Edmonton and Calgary both are showing signs of recovery from three very difficult years, economically. In the Calgary area, markets such as Okotoks, Chinook and downtown seem to be holding their own in terms of vacancy rates, rental growth and home prices.

“The number of rental properties are few and far between in Okotoks, Chinook and downtown Calgary, and this is unlikely to change in the near future,” says John Hripko, realtor, Royal LePage Benchmark, Calgary. “Demand for these regions is continually growing, as many buyers and potential renters have become increasingly interested in these markets.”

Calgary remains something of a double-edged sword for investors at this point, Hripko adds. Alberta is one of the only Canadian provinces that doesn’t have rent controls, allowing investor-owners to set and raise rents as they please. However, given current market conditions and the fact that anyone can buy a house with a five-per-cent down payment, renters are gaining buying power, which stalls growth in rental prices.

“If investors choose to suck it up and purchase a property at current rates, they would likely turn a monthly profit in the near future, as oil prices continue to stabilize and the Alberta economy returns to its former glory, causing rental rates and home prices to increase,” says Hripko.



Lethbridge boasts many of the characteristics that make it an appealing target market for investors. An increasingly diverse economy, including in the important healthcare sector, and a growing student population make this location worth a look. Indeed, as much as 20 per cent of the population of about 93,000 residents in Lethbridge are students, primarily at the University of Lethbridge and Lethbridge College.

“Lethbridge is a college town, with both the university and the college hitting milestones in curriculum development and attendance,” says Karen Davis, associate broker delegate, Royal LePage South Country. “The hospital and senior care services also employ young graduates still in the rental market.”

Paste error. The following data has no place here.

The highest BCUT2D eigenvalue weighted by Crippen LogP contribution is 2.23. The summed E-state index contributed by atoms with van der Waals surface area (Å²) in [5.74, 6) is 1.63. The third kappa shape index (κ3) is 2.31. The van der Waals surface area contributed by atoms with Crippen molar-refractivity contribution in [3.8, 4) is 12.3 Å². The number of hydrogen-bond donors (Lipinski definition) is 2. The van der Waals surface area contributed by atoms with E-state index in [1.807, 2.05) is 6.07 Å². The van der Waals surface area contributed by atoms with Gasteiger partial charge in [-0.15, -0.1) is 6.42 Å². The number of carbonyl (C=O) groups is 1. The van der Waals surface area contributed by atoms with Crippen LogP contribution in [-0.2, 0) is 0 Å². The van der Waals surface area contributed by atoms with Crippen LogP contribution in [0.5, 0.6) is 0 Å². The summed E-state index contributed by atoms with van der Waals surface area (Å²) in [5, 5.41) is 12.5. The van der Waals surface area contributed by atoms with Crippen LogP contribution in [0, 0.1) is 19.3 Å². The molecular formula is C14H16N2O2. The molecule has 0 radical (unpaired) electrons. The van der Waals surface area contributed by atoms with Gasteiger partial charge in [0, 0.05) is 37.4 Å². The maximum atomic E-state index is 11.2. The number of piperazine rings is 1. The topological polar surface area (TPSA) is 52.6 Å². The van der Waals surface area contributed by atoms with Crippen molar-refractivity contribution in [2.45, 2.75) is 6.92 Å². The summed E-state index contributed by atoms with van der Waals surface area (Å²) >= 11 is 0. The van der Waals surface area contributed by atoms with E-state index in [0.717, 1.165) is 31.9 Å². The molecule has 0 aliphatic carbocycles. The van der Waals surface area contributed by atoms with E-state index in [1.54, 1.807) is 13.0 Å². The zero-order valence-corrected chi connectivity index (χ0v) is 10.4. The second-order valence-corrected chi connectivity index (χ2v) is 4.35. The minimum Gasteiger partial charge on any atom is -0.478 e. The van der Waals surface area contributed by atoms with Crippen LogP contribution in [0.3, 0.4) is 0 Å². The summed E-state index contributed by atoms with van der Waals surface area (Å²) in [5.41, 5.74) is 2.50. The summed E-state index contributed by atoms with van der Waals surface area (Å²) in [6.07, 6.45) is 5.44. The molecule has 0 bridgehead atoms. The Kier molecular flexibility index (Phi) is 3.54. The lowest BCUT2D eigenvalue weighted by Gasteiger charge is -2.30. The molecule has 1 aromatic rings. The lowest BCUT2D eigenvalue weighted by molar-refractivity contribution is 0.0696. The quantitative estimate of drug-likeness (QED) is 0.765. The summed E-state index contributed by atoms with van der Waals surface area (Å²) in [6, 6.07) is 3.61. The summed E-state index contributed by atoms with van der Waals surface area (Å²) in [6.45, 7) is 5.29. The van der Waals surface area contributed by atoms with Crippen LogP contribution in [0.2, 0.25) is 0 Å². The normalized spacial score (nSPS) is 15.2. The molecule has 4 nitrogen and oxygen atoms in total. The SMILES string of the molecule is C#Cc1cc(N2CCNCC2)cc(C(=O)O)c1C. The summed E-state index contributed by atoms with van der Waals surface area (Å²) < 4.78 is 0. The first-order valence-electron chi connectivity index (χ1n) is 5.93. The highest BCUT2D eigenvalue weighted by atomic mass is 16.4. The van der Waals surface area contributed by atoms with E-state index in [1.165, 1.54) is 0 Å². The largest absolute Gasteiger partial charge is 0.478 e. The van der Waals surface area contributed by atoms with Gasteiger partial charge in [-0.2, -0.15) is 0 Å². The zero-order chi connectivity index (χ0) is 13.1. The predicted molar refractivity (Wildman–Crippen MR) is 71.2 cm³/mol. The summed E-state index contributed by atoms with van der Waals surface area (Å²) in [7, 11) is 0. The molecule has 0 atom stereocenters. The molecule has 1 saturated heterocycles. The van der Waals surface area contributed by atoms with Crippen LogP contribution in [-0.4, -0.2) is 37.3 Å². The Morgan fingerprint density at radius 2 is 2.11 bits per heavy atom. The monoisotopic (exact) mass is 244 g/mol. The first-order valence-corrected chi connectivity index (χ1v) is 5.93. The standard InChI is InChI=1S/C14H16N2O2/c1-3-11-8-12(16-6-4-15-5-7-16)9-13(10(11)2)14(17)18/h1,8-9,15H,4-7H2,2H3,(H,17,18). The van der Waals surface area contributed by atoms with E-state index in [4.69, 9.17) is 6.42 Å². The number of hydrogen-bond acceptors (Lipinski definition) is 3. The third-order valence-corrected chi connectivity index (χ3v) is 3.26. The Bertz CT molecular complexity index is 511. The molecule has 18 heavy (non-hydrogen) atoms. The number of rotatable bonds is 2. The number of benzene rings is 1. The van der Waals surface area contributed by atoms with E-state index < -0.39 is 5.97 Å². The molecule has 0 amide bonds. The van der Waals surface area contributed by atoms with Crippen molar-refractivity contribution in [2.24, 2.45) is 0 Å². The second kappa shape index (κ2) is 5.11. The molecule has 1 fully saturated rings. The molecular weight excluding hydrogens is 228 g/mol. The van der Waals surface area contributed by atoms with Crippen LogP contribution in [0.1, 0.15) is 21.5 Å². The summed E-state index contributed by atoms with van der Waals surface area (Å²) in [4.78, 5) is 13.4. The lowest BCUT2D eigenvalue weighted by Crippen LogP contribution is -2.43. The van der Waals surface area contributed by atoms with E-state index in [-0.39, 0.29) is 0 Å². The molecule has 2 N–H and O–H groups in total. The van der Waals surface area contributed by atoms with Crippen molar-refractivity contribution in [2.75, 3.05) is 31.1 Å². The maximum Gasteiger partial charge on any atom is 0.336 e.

Student housing, naturally, is a popular choice for investors here, who typically hit net income of about five per cent, she says.

Homebuyers from across Alberta are also attracted to the region for its quality of life. “Young people come to college here and stay to build a life,” says Davis. “With the amenities of big city life, minus the long commutes, hectic pace and higher costs of living, Lethbridge is an attractive and affordable alternative to larger centres.”

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While Medicine Hat has been impacted by depressed oil prices, the region’s revival is well underway, according to Bob Kalista, owner, Royal LePage Community Realty.

Affordable home prices offer investors a great opportunity to get in on the ground floor. “Energy producers are beginning to regain strength, boosting the region’s economy and potentially drawing more people into the market in search of jobs, which will help to guide prices upwards over the long term.

“We are already beginning to see a number of commercial properties being snapped up, which is often a hallmark of a region on the rise.”

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What many experts view as the smartest and lowest risk strategy for novice investors, this method involves buying a property, holding it for the long term (five to seven years) and renting it out. The idea is to generate positive cash flow over and above your carrying costs (mortgage, condo fees, taxes, insurance, property management fees, maintenance and advertising). You benefit in three ways:

1. You pocket the monthly surplus

2. You build equity over the long term while someone else pays down your mortgage

3. And eventually, when you sell, you (hopefully) gain from the value appreciation in the property